What is the difference between crepes and Swedish pancakes?
Looking at individual recipes, there is a great deal of overlap between Crêpes and Swedish pancakes. If, however, you compare hundreds of recipes, some clear differences emerge. There are also differences between the English interpretations of these recipes and those written in French or Swedish.
In the chart above, each cohort consists of at least 100 distinct recipe ratios, except for Ruhlman's Crêpes ratio which is provided for comparison.
A taste test of the Swedish recipe Pannkakor with French recipe Crêpes revealed the following differences:
- Batter: The increased liquid content of the Swedish pancakes made the batter much thinner than the Crêpes batter. Swedish pancakes are made in a pan with a raised lip around the edge. This allows the thin batter to be sloshed around, evenly coating the pan surface without running over the edge.
Crêpes, on the other hand, are made on a Crêpe maker. The batter must be thick enough that it will not run over the edge. A T-shaped spreader is used to evenly coat the crêpe maker surface in a perfect disk shape.
- Frying: Crêpes fried up extremely easily, unsticking themselves from the skillet (I had neither a pancake pan, nor a crêpe maker available at the time) making it possible to toss the Crêpes instead of flipping with a spatula. Swedish pancakes, on the other hand, require a bit of fiddling with a spatula to flip them.
Crêpes had a slight tendency to curl up at the sides after flipping so they cooked less evenly than the pancakes which stayed perfectly flat after flipping.
Flip side of a Crêpe (French recipe)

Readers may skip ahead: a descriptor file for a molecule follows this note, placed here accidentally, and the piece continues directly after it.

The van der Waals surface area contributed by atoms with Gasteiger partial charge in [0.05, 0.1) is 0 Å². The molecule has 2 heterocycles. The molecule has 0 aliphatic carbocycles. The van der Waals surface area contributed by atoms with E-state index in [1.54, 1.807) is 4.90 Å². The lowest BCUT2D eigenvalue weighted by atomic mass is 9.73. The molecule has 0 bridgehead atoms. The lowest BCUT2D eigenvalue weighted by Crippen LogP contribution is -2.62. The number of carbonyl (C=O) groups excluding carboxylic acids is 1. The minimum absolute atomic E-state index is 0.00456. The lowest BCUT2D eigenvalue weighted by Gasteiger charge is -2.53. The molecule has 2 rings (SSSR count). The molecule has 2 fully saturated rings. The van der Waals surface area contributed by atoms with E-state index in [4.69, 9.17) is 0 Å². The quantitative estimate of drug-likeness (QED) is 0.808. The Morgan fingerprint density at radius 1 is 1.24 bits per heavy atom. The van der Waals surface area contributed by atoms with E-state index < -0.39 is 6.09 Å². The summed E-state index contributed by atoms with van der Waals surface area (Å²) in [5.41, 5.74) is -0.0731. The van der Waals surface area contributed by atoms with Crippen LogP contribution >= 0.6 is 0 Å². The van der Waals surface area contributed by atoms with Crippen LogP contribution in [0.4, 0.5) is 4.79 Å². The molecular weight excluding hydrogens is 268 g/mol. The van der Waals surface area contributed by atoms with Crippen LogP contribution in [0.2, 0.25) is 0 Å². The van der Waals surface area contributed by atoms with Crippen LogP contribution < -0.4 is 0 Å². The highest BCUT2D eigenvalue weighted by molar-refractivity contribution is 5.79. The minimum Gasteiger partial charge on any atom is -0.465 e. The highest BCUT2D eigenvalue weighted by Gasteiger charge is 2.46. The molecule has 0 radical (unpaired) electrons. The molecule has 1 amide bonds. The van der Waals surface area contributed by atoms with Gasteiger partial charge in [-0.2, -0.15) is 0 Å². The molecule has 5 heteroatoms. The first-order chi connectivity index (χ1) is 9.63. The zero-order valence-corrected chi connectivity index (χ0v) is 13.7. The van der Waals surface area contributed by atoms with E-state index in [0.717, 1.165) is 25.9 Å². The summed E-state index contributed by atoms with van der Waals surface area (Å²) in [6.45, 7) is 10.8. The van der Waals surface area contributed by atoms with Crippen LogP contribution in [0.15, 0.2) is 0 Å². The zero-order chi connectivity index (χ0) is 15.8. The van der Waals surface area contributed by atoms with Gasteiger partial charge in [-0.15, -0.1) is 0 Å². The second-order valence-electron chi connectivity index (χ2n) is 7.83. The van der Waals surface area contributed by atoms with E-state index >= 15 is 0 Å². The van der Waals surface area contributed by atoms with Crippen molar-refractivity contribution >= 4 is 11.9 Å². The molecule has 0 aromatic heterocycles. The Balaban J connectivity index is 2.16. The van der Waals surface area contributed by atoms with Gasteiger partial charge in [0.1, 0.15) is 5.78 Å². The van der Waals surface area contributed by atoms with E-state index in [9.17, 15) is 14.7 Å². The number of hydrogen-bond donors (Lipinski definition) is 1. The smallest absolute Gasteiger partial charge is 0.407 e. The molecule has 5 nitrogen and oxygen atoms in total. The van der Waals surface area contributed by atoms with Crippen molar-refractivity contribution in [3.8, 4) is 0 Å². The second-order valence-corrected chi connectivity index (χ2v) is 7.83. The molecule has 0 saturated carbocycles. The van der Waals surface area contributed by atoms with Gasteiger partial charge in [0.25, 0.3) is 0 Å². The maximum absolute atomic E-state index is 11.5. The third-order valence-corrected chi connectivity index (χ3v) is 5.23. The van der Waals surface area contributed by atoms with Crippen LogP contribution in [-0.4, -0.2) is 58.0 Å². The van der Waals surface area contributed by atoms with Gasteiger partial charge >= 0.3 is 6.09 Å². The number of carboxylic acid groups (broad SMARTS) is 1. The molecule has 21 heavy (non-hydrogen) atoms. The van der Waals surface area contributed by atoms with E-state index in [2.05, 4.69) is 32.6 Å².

Flip side of a Swedish pancake (Swedish recipe)
I also tested Michael Ruhlman's Crêpes ratio. These curled up to a much greater extent than French recipe Crêpes after flipping and were, consequently, quite unevenly browned on one side.
Flip side of a Ruhlman's Crêpe
- Taste and consistency: Both French recipe Crêpes and Swedish recipe pancakes hit caramel and butterscotch notes. In short, they both tasted great. The Crêpe consistency was a little tough together with traditional Swedish accompaniments (Whipped cream and Strawberry jam) whereas the Swedish pancakes were light and fluffy; this worked perfectly with the filling. I tested again with lemon juice and sugar and this time the Crêpes won through, holding up well to the additional liquid while the Swedish pancakes became a bit soggy. Ruhlman's Crêpe recipe didn't perform nearly as well. The caramel flavour was much less pronounced, they had a dry mouth-feel and they were tougher than French recipe Crêpes.
For anyone who wants to form their own opinion, here are the ratios and ingredients I used in the tests:
Swedish Pancakes (based on 200 Swedish recipes with distinct ingredient proportions)
Ingredient weight ratios: 1:3.5:1:0.16 (all purpose flour:milk:medium egg:butter)
- 79g or 150ml all purpose flour
- 278g or 278ml milk
- 80g, 68ml or 2 medium egg(s) where each medium egg is 53g
- 13g or 13ml butter
- 1/4 tsp salt
Crêpes (based on 119 French recipes with distinct ingredient proportions)
Ingredient weight ratios: 1:1.97:0.75:0.17 (all purpose flour:milk:medium egg:butter)
- 116g or 219ml all purpose flour
- 228g or 228ml milk
- 86g, 73ml or 2 medium egg(s) where each medium egg is 53g
- 20g or 20ml unsalted butter
- 1/4 tsp salt
Joe's comment prompted me to chart the ingredient proportions as a Baker's Percentage.
the graph would be likely more distinctive (be more obvious about the variations) if you normalized to the amount of flour, rather than the total amount of batter made.
For what it's worth, my family taste tested Swedish and English recipe Pannkakor yesterday (pancake Thursday). Both recipes tasted great with the Swedish recipe having a very slim edge. The English recipe was just a touch too eggy for my taste. My wife couldn't tell the difference.
Note that there is also a savory variation on french crepes made with buckwheat flour.
this is one the most in-depth responses I've seen on stackexchange, you deserve a medal.